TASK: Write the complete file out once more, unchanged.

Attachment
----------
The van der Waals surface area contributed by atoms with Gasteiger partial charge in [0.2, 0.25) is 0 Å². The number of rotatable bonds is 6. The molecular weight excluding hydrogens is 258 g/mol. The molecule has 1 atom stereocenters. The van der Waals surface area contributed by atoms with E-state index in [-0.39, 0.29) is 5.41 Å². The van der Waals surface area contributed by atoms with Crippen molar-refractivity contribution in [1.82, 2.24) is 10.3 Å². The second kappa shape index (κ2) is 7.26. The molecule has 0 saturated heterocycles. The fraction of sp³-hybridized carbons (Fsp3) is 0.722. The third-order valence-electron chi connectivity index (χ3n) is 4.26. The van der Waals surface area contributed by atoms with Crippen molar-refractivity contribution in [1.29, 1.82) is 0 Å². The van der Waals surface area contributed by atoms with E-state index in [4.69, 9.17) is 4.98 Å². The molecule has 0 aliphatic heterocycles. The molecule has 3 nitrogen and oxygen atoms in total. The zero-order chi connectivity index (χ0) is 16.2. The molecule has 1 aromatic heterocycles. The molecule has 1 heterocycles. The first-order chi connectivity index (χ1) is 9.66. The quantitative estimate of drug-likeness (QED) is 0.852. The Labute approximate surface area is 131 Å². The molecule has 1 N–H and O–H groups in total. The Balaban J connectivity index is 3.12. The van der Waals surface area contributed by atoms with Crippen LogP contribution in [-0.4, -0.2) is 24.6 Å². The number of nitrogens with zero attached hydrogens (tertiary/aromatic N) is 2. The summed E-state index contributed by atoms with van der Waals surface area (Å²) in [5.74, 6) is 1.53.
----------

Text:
The van der Waals surface area contributed by atoms with Gasteiger partial charge in [0.2, 0.25) is 0 Å². The number of rotatable bonds is 6. The molecular weight excluding hydrogens is 258 g/mol. The molecule has 1 atom stereocenters. The van der Waals surface area contributed by atoms with E-state index in [-0.39, 0.29) is 5.41 Å². The van der Waals surface area contributed by atoms with Crippen molar-refractivity contribution in [1.82, 2.24) is 10.3 Å². The second kappa shape index (κ2) is 7.26. The molecule has 0 saturated heterocycles. The fraction of sp³-hybridized carbons (Fsp3) is 0.722. The third-order valence-electron chi connectivity index (χ3n) is 4.26. The van der Waals surface area contributed by atoms with Crippen molar-refractivity contribution in [1.29, 1.82) is 0 Å². The van der Waals surface area contributed by atoms with E-state index in [4.69, 9.17) is 4.98 Å². The molecule has 0 aliphatic heterocycles. The molecule has 3 nitrogen and oxygen atoms in total. The zero-order chi connectivity index (χ0) is 16.2. The molecule has 1 aromatic heterocycles. The molecule has 1 heterocycles. The first-order chi connectivity index (χ1) is 9.66. The quantitative estimate of drug-likeness (QED) is 0.852. The Labute approximate surface area is 131 Å². The molecule has 1 N–H and O–H groups in total. The Balaban J connectivity index is 3.12. The van der Waals surface area contributed by atoms with Crippen LogP contribution in [-0.4, -0.2) is 24.6 Å². The number of nitrogens with zero attached hydrogens (tertiary/aromatic N) is 2. The summed E-state index contributed by atoms with van der Waals surface area (Å²) in [5.74, 6) is 1.53.